Fred Harris, a two-term U.S. senator from Oklahoma, still has the floor.
Harris, 84, who has written 19 nonfiction books and three novels, started teaching political science at the University of New Mexico about 40 years ago. Now a professor emeritus at UNM, he continues as director of the UNM Fred Harris Congressional Internship Program.
His influence is felt through the army of students he has educated, but also through his political activism.
“He is one of the most unusual and talented men I’ve ever met,” says friend and cycling buddy Ted Martinez, former president of Central New Mexico Community College.
Martinez describes a recent trip to Washington, D.C., where he and Harris had lunch with U.S. Sen. Elizabeth Warren of Massachusetts, who is originally from Oklahoma. “He’s still very well known in Congress. People stop and talk to him. Hopeful politicians call him for advice. They want to know what he thinks. They seek him out for his wisdom. But you couldn’t find a more humble man than Fred Harris.”
Bridget Condon began working for U.S. Rep. Steve Pearce through Harris’ internship program in 2013 and was later hired: “There is no question that New Mexico owes a great debt to Sen. Fred Harris. Not only has he dedicated his time to improving our communities through policy and education, but he has also made it a priority to ensure younger generations are ready to pick up the baton.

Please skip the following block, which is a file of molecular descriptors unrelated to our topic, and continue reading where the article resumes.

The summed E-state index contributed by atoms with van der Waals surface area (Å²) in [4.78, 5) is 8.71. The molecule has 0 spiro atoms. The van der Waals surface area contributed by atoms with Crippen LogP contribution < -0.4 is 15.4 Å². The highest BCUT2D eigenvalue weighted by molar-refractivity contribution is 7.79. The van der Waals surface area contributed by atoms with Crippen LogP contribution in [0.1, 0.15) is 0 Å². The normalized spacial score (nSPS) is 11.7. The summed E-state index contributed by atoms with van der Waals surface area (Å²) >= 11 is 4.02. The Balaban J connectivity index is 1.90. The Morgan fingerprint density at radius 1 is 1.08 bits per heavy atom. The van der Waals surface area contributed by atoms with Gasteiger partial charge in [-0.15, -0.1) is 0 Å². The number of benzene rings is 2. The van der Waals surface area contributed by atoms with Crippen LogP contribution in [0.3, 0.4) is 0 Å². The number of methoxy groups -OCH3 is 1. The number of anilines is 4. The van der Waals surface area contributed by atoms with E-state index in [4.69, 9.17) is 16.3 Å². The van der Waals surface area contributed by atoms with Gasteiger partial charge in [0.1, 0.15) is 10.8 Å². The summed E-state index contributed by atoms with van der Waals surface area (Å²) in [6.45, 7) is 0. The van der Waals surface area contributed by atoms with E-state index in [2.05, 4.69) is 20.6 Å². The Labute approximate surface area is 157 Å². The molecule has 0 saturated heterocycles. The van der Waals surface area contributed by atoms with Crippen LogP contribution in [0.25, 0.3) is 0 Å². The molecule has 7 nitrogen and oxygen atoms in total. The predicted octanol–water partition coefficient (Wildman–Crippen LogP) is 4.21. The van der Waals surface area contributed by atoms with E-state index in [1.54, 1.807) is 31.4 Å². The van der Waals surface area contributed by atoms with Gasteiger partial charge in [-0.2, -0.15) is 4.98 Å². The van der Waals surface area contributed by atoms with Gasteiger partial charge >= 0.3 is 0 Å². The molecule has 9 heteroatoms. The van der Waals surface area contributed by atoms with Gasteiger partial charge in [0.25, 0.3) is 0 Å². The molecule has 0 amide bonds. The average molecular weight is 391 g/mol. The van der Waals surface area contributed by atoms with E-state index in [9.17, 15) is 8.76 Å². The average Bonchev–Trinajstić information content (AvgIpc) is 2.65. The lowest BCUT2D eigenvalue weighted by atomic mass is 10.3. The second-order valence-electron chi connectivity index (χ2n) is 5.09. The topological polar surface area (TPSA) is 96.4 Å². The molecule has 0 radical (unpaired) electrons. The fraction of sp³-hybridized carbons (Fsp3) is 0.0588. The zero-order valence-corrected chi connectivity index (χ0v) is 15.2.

“I am only one of many Fred Harris interns to continue working for the New Mexico delegation,” she continues. “The program has cultivated relationships that help our offices work together. New Mexico is desperate for young leaders to step up and continue fighting for the prosperity of our state. Sen. Harris’ program has created a legacy to meet that need. Few people are so genuinely dedicated to improving the lives of New Mexicans.”
(The competitive undergraduate scholarship program is available to UNM students with 60 accumulated hours, with a limited number of internships available each semester. Visit polisci.unm.edu for information.)
Most recently the University of New Mexico Press asked Harris to edit “New Mexico 2050,” a collection of essays by statewide experts who describe the state’s present situation, prescribe remedies to adjust course and to predict what success could occur if New Mexicans act on the recommendations.
It addresses economics, environment and water, education, health care, politics and demographics, and transportation. “We see this as a blueprint for New Mexico,” he says.
“Will we begin to act? I think so, because more and more of us are coming to see that it is our best interest to do so. More and more of us are coming to see that we’re in this thing together and that ‘everybody does better when everybody does better,’ ” he writes in the book’s epilogue. “Maybe you don’t agree with some or even all of the things this book recommends. That’s OK. But let’s begin the debate. Let’s talk. And then let’s act.”
Harris still advocates the same populist view, a redistribution of wealth and power, that he professed during his two presidential campaigns, detailed in a 1975 Rolling Stone interview with another activist, Tom Hayden. Hayden described the Harris of 40 years ago as someone who “looks and sounds like he’d be more comfortable at a farmers’ market in Oklahoma.”